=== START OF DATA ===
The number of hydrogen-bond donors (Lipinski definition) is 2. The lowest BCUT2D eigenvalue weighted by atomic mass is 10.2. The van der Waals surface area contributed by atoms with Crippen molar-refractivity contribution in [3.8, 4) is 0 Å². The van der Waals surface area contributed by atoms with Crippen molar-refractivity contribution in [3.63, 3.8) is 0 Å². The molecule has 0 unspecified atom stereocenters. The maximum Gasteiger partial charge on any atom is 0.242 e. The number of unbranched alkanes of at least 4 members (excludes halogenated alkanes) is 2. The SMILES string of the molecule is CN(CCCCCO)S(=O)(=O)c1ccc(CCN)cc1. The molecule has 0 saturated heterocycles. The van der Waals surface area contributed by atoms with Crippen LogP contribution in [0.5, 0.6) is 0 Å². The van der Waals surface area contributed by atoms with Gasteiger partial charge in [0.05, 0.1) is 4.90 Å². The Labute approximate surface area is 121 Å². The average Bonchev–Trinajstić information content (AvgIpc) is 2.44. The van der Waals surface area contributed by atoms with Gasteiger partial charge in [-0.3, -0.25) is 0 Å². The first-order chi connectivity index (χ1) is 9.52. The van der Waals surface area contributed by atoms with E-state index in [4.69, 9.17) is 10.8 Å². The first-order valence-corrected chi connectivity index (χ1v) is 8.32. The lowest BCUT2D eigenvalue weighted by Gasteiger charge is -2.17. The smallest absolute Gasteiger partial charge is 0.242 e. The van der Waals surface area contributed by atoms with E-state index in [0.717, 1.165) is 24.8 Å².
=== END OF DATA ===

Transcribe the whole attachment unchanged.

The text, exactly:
The number of hydrogen-bond donors (Lipinski definition) is 2. The lowest BCUT2D eigenvalue weighted by atomic mass is 10.2. The van der Waals surface area contributed by atoms with Crippen molar-refractivity contribution in [3.8, 4) is 0 Å². The van der Waals surface area contributed by atoms with Crippen molar-refractivity contribution in [3.63, 3.8) is 0 Å². The molecule has 0 unspecified atom stereocenters. The maximum Gasteiger partial charge on any atom is 0.242 e. The number of unbranched alkanes of at least 4 members (excludes halogenated alkanes) is 2. The SMILES string of the molecule is CN(CCCCCO)S(=O)(=O)c1ccc(CCN)cc1. The molecule has 0 saturated heterocycles. The van der Waals surface area contributed by atoms with Crippen LogP contribution in [0.5, 0.6) is 0 Å². The van der Waals surface area contributed by atoms with Gasteiger partial charge in [0.05, 0.1) is 4.90 Å². The Labute approximate surface area is 121 Å². The average Bonchev–Trinajstić information content (AvgIpc) is 2.44. The van der Waals surface area contributed by atoms with Gasteiger partial charge in [-0.3, -0.25) is 0 Å². The first-order chi connectivity index (χ1) is 9.52. The van der Waals surface area contributed by atoms with E-state index in [4.69, 9.17) is 10.8 Å². The first-order valence-corrected chi connectivity index (χ1v) is 8.32. The lowest BCUT2D eigenvalue weighted by Gasteiger charge is -2.17. The smallest absolute Gasteiger partial charge is 0.242 e. The van der Waals surface area contributed by atoms with E-state index in [0.717, 1.165) is 24.8 Å².